Consciousness Culture, Tech, Mind and the Future

The Body Electric: Extending Soul into Cyberspace

by Andrew Neuendorf

Werner Herzog’s 2011 documentary The Cave of Forgotten Dreams is a gorgeous and meditative exploration of a 25,000-year-old ceremonial cave in Southern France. In the clip below, the camera crew illuminates the walls and brings the intricate paintings to life, thereby simulating the cave’s likely function as a temple for ritualized mythopoetic imaginings:

This prehistorical cinema is not alien to us. We also project our longings whenever we descend into the darkness of the movie theater and root for superheroes or become entranced with hyper-real special effects. Myth is always ritual, Karen Armstrong reminds us in A Short History of Myth. Is there anything more ritualistic than buying a ticket, some popcorn, and sinking into a dark room for two hours of alternative reality, only to leave disoriented and squinting into the sun like an unchained man escaping Plato’s cave?

Surfing the internet has also become a prominent ritual of the electronic age, accompanied by predictable physiological responses, unending streams of surreal and disconnected imagery, and the need for communal bonding.

Cliff Bostock’s 2003 article “Cyberwork: the Archetypal Imagination in New Realms of Ensoulment” (which Jeremy wrote about here) argues that cyberspace is not a retreat from the hard work of spiritual questing, but is instead a medium that allows us to engage with archetypal imagery and to explore manifestations of psyche. The ritual of browsing the internet produces the same effects as the ceremonies of ancient shaman:
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Reading Wednesday: Spacious Mind

by Andrew Neuendorf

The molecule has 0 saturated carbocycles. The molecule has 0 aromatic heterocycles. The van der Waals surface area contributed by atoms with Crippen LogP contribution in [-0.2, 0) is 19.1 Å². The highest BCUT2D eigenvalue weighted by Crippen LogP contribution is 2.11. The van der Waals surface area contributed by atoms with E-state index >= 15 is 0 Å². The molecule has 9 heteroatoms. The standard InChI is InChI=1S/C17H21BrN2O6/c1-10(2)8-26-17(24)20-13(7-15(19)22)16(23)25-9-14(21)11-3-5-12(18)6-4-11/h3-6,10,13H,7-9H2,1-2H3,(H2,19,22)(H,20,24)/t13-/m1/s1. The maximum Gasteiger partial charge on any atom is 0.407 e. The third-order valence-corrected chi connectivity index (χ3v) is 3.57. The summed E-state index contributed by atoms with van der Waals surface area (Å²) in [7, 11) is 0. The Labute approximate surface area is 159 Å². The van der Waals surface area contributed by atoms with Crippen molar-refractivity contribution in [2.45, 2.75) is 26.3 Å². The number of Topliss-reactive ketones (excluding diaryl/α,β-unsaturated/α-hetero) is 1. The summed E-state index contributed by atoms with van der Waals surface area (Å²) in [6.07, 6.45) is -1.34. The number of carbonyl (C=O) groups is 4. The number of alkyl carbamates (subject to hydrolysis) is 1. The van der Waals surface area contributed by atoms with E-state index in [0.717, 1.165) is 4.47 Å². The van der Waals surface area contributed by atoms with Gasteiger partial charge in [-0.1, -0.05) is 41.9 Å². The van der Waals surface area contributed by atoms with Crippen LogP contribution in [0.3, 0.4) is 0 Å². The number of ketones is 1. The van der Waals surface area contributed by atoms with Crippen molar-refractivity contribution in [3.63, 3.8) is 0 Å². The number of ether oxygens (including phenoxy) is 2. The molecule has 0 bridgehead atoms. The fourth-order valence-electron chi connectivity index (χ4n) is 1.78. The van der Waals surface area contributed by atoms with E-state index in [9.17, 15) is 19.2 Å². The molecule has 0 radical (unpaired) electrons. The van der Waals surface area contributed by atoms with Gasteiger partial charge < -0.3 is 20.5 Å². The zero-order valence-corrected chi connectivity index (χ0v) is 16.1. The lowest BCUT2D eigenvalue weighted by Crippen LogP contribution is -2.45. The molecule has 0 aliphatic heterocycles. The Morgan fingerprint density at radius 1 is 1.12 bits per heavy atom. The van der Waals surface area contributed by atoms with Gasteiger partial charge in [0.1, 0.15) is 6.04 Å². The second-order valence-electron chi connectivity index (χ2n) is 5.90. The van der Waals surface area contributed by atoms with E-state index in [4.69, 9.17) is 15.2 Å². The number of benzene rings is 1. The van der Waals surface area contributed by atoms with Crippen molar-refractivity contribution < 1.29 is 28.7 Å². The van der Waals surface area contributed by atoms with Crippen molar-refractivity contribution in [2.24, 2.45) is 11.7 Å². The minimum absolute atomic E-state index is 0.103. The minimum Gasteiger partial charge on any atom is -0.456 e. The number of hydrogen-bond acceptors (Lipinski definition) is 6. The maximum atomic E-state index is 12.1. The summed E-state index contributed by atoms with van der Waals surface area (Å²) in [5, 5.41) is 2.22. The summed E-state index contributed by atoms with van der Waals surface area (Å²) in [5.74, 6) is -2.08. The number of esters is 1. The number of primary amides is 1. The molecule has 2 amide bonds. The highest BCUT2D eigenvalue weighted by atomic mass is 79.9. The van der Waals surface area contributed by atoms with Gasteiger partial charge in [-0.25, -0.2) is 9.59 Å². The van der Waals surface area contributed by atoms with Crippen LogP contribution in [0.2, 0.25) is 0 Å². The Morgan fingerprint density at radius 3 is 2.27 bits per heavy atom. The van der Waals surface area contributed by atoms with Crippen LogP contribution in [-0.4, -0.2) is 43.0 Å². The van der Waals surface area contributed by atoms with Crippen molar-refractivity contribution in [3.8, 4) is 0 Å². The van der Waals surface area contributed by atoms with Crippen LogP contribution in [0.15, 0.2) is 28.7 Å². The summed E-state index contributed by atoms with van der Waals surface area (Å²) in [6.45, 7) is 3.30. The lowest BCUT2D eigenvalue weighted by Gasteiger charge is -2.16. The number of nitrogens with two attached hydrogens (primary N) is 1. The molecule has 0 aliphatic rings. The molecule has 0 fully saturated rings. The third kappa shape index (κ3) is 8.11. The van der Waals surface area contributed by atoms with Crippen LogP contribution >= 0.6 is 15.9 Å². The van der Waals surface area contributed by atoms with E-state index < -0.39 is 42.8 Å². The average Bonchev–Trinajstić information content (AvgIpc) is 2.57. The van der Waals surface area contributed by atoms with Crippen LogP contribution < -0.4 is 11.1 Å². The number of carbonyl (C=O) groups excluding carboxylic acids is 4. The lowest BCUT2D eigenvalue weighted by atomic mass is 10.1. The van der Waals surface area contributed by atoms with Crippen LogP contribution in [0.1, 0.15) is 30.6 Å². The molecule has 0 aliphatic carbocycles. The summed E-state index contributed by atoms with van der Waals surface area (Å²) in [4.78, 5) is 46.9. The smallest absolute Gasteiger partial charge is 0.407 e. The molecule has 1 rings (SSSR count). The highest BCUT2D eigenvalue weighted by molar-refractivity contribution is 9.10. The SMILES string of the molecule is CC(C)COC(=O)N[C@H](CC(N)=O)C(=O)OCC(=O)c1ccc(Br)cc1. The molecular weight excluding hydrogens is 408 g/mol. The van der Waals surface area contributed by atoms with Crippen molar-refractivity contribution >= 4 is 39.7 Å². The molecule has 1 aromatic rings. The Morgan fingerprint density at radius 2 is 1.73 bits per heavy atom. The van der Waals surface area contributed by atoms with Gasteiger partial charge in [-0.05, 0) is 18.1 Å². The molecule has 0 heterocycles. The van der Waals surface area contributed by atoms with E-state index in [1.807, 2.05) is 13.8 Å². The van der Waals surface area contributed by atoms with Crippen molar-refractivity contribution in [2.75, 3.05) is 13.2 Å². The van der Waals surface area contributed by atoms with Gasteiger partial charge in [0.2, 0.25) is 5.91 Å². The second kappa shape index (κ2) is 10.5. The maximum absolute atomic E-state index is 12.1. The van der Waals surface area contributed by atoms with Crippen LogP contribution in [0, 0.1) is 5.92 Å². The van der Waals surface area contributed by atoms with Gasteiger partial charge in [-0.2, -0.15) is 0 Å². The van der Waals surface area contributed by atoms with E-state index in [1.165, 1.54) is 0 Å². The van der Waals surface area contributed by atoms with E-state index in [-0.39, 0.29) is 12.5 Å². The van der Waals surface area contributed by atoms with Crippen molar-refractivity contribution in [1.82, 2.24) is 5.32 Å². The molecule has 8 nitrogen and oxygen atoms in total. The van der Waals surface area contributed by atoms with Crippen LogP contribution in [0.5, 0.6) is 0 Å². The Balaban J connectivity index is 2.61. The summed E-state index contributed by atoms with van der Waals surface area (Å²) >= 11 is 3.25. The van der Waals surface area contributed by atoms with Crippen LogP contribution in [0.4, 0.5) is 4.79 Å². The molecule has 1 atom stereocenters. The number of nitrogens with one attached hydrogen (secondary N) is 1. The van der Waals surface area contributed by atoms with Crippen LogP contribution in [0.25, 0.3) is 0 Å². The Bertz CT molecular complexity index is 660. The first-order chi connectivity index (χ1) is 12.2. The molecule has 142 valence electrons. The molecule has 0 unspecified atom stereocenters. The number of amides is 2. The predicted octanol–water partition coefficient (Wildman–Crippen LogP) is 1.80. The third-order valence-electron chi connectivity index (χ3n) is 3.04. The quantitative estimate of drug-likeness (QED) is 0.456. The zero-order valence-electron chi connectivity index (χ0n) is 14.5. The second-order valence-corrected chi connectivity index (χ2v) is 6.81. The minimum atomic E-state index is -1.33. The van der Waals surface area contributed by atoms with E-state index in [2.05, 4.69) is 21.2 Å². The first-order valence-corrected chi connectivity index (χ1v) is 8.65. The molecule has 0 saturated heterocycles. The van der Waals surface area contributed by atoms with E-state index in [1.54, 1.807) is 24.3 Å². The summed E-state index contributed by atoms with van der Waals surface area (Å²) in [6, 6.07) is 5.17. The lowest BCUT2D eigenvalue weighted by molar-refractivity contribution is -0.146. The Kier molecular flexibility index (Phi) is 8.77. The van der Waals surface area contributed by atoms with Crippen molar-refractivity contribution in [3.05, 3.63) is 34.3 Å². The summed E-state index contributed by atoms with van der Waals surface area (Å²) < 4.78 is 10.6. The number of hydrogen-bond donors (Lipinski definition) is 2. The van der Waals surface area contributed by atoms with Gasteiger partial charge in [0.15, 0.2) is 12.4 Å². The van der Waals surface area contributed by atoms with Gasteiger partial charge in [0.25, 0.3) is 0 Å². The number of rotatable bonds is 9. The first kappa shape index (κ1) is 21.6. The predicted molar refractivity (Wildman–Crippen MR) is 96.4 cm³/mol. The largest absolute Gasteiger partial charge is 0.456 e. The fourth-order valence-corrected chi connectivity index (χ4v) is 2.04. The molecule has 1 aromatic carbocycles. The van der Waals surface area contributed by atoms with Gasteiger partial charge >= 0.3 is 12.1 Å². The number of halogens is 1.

I recommend three more books in three minutes (approximately):

Wreck-it-Ralph: Dharma for the Digital Age

by Andrew Neuendorf

Re-posted from

I didn’t think my children (5 and 3 years old) would make it through Cloud Atlas, so we went to Wreck-it-Ralph instead. The film is yet another Hollywood incarnation of Joseph Campbell’s Hero’s Journey, perhaps the most common plot structure employed by screenwriters, especially after Christopher Vogler introduced his famous memo, “A Practical Guide to the Hero with a Thousand Faces.”

Ralph, our unfulfilled hero, is called to leave his home and journey into strange new worlds (including one video game called “Hero’s Duty,” appropriately), only to return home in the end after a moment of self-realization. It’s a  framework that is recycled so often (The Lion King, The Matrix, Star Wars, Harry Potter, Wizard of Oz) because audiences respond to it. The Hero’s Journey resonates with universal human experience. We all leave home, grow, and change.  It’s not cliche, it’s an archetype. Cliche is the moss that grows on the archetypal tree.

But Wreck-it-Ralph adds something new to the Hero’s Journey.
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Reading Wednesday

by Andrew Neuendorf

In this video, I recommend three books (Solaris, Do Androids Dream of Electric Sheep? and the I-Ching) in just over three minutes. I also discuss their mutual theme: interrogation.

Toward a Humanities of Global Consciousness

by Andrew Neuendorf

During his interview series with Bill Moyers, Joseph Campbell predicts that humanity will eventually form a “society of the planet” once we realize that the divisions between people are arbitrary and illusory:

“When you see the earth from the moon, you don’t see any divisions there of nations or states. This might be the symbol, really, for the new mythology to come. That is the country that we are going to be celebrating. And those are the people that we are one with.”

Campbell’s vision seems incompatible with the content of international news: terrorism, xenophobia, fundamentalism, repressive regimes, corporate greed, and environmental degradation. Such problems suggest that Campbell’s dream of a united world is not remotely imminent. However, from another perspective, the horrors of the daily headlines might be leading indicators of the early stages of an emerging global consciousness, a period of conflict and stress that will stimulate cultural evolution.

If, to select one horrific example, the ice caps melt and coastal waters displace millions of people, all of humanity would be forced into the same boat. With this would come the creation of new narratives.

But why wait? Scholars and educators should begin working toward a Humanities of Global or Planetary Consciousness.

Before creating a meaningful course description or scheduling one iota of content, we should stop and contemplate a strange question: Read the rest of this entry »


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